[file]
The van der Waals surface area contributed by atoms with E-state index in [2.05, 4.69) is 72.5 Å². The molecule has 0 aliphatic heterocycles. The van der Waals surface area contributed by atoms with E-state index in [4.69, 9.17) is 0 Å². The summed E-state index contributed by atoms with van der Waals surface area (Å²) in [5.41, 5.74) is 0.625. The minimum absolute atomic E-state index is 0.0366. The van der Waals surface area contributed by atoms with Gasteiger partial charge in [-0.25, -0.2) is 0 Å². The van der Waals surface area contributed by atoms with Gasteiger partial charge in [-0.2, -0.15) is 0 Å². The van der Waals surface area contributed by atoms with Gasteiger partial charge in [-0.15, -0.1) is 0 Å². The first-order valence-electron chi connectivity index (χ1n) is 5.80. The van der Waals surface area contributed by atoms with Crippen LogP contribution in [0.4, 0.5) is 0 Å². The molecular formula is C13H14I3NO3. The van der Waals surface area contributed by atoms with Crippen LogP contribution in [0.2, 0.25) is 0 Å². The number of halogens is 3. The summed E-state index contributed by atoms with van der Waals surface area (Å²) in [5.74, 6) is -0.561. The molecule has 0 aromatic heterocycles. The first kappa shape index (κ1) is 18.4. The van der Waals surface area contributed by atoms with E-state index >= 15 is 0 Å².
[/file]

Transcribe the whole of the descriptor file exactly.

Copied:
The van der Waals surface area contributed by atoms with E-state index in [2.05, 4.69) is 72.5 Å². The molecule has 0 aliphatic heterocycles. The van der Waals surface area contributed by atoms with E-state index in [4.69, 9.17) is 0 Å². The summed E-state index contributed by atoms with van der Waals surface area (Å²) in [5.41, 5.74) is 0.625. The minimum absolute atomic E-state index is 0.0366. The van der Waals surface area contributed by atoms with Gasteiger partial charge in [-0.25, -0.2) is 0 Å². The van der Waals surface area contributed by atoms with Gasteiger partial charge in [-0.2, -0.15) is 0 Å². The van der Waals surface area contributed by atoms with Gasteiger partial charge in [-0.15, -0.1) is 0 Å². The first-order valence-electron chi connectivity index (χ1n) is 5.80. The van der Waals surface area contributed by atoms with Crippen LogP contribution in [0.4, 0.5) is 0 Å². The molecular formula is C13H14I3NO3. The van der Waals surface area contributed by atoms with Crippen LogP contribution in [0.2, 0.25) is 0 Å². The number of halogens is 3. The summed E-state index contributed by atoms with van der Waals surface area (Å²) in [5.74, 6) is -0.561. The molecule has 0 aromatic heterocycles. The first kappa shape index (κ1) is 18.4. The van der Waals surface area contributed by atoms with E-state index >= 15 is 0 Å².